TL 431a voltage regulator circuit

Thread Starter


Joined Sep 28, 2021
Hi all, below is a TL 431a voltage regulator circuit. Just out of curiosity, what can I do to replace TL 431a with its internal discrete components circuit so that I can better understand how a voltage regulator works :) I have posted my LT Spice file below so that you can unzip and simulate it :)



Joined Mar 14, 2008
I can better understand how a voltage regulator works
The basics are fairly simple.
When the TL431 REF input goes slightly above its 2.5V internal reference voltage it conducts more current from its cathode to anode.
If the REF input goes slightly below 2.5V, it conducts less current from cathode to anode.

Thus, in your posted circuit, the TL431 adjusts Q1's base current to keep the output at a voltage that provides 2.5V at the R2-R3 voltage divider output.

For R2 = 1kΩ and R3 = 3.6kΩ, the output voltage will be 3.19V to give 2.5V at the junction of R2 and R3.

If you wanted 5V out, for example, then you would increase R2 to 3.6kΩ (of course V1 would need to be some above 5V for that to work).

Note that the maximum cathode-anode current of the TL431 is 150mA, so you likely want to increase the value of R1 so that current is no more that 100mA.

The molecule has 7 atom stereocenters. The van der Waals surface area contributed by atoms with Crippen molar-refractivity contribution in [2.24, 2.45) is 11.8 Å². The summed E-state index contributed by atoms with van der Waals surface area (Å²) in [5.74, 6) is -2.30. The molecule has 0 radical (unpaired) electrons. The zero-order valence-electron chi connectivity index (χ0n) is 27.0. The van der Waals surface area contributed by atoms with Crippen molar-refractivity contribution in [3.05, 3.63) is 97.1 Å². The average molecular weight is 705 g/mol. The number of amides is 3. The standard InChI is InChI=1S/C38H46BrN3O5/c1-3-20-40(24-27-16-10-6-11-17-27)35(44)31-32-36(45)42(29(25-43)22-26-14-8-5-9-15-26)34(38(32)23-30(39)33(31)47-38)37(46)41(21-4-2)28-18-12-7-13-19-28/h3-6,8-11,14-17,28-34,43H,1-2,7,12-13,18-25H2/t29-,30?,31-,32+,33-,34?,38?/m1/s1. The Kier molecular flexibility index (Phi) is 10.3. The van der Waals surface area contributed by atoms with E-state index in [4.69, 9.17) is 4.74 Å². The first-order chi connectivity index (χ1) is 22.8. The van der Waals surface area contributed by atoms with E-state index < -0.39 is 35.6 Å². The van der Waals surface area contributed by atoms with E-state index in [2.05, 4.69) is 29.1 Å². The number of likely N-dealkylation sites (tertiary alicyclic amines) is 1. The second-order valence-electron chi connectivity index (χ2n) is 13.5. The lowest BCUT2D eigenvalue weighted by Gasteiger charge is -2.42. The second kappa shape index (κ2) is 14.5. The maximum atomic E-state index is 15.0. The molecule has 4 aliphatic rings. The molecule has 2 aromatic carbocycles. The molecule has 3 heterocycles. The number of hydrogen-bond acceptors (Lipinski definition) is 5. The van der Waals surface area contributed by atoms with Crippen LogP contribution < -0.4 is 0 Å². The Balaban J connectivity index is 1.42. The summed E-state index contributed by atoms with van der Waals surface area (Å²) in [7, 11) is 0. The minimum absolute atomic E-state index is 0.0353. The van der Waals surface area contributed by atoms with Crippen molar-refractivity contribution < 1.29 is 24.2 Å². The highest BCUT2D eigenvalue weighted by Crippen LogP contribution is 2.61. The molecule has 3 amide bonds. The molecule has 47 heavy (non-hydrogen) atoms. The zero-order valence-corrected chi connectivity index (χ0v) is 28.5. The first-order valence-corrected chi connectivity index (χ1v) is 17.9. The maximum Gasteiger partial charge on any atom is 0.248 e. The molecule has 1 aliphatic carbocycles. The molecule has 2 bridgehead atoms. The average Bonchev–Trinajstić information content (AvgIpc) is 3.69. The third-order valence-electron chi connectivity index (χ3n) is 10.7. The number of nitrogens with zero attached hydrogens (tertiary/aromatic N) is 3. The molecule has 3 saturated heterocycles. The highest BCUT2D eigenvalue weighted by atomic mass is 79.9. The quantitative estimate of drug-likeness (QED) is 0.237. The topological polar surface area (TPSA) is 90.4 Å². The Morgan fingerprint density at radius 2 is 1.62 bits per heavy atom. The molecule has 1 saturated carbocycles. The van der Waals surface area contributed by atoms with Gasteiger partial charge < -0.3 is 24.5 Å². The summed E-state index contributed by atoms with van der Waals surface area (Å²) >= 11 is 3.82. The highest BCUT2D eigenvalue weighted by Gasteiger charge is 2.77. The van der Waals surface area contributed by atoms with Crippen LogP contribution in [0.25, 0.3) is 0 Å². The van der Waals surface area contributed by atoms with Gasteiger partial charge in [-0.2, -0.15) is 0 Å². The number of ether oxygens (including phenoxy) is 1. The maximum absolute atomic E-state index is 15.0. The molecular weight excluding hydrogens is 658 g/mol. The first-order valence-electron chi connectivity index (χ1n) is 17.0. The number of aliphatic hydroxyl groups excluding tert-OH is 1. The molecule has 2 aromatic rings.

Joined Apr 2, 2020
If your simulator shows an output not equal to 2.5v, adjust the values of the 2.4K or 7.2k resistors. The ratio determines the output voltage. Drastic changes may not work and you can play with the exact values to dial in an "accurate" 2.500v but that value will shift some mV if you change the current limiting resistor that supplies power to your simulated LT431.


Joined Aug 7, 2020
If you are trying to understand how the circuit works, think of the TL431 as being like a transistor with a red LED in its emitter.
The transistor starts to turn on when the adj (base) voltage exceeds Vbe of the transistor PLUS the LED voltage (about 2.5V in total).
So, as the output voltage increases, the voltage on adj increases. Then it reaches the threshold, the TL431 diverts current away from the 2N2222, reducing the voltage on its base, and consequently reducing the voltage on its emitter.
By the way, R1 is FAR too small. There would be too much current in the TL431. Try with 1k.

You can make the transistor-LED circuit - it will actually work, but won't be terribly accurate. You can also see how much current it is diverting from the 2N2222 by how bright the LED glows.